I asked her what she was talking about.
“Mommy said, ‘Mishish!’” she quoted.
She was mishish-ing and ishish-ing the whole day long! We had been talking about flavors of yogurt before everyone else got up. Andrew told me that we had purchased apricot yogurt but the kind Rachel and I had was definitely peach, so I taught her that word, too—khoukh, which really is too hard to say. We all had fun laughing about Rachel trying to say apricot in Arabic and how if the yogurt wasn’t apricot flavored than it was mish mishmish flavor, since mish means not in Arabic. We really did have apricot yogurt in the fridge, too, but Rachel and I hadn’t seen it.
Rachel had a bit of a hard potty day on Saturday; just having too much fun to think about getting to a potty, I guess. She peed while we were playing on the sandbar, while running up to me and saying,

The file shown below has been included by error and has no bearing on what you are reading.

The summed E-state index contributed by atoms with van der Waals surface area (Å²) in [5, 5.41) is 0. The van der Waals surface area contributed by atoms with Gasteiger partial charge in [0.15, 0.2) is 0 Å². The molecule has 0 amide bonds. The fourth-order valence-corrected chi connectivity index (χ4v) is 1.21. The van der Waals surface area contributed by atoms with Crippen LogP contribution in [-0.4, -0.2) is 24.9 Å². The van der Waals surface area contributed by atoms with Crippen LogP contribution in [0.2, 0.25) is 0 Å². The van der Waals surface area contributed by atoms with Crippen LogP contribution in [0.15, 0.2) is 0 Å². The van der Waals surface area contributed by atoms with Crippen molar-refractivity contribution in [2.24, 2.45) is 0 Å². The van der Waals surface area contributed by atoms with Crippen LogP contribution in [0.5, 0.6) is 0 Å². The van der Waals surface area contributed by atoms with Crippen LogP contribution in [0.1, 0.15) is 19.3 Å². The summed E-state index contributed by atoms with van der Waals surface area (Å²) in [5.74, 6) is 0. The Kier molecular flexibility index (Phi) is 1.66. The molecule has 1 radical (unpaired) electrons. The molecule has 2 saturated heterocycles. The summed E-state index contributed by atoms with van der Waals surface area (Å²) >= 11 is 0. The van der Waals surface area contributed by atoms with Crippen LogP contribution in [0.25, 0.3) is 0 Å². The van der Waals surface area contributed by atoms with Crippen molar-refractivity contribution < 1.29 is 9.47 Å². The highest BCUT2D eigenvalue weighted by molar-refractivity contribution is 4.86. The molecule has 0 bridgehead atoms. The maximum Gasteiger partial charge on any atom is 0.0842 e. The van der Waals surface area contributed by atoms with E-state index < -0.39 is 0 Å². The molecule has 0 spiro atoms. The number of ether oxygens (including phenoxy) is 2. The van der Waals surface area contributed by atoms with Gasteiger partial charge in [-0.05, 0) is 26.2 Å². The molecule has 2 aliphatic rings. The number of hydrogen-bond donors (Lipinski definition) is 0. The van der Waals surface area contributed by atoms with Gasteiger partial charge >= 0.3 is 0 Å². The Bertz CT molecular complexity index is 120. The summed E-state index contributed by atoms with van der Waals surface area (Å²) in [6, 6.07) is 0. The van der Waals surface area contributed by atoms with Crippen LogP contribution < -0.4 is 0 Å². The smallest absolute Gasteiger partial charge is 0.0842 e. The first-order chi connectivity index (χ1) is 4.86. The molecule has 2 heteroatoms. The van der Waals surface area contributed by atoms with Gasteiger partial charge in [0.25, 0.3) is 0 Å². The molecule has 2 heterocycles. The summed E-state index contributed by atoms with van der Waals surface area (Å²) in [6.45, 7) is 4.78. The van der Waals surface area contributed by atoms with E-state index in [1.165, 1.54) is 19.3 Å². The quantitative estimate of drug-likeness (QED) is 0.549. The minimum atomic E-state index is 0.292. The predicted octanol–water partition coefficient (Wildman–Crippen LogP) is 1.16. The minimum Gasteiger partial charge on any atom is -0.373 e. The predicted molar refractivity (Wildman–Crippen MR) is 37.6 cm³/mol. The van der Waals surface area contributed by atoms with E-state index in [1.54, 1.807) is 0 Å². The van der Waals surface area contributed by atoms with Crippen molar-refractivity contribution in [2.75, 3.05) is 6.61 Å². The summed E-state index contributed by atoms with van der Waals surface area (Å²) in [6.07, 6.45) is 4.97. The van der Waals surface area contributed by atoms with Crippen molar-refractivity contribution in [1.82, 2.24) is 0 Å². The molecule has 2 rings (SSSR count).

“Oh, no! I’m going pee!”
It wasn’t that big of a deal. Andrew just ran her into the sea to rinse her off and let her finish her business. When we were at the condo having lunch, though, it was a bit more of a problem, though not a huge one.
In the middle of lunch, Rachel started whimpering and looking really nervous.
“What’s wrong?” I asked her.
“My bum’s going pee!” she said.
“Well, stop!” I instructed her and, again, Daddy rushed her away to find a better place to relieve herself. This time it was the toilet. Daddy gets to do a lot of the rushing since my rushing is a little less rushful as of late.
While they were in the bathroom, Rachel told Andrew,
“My bum is soooo bad! My bum went potty in my seat!”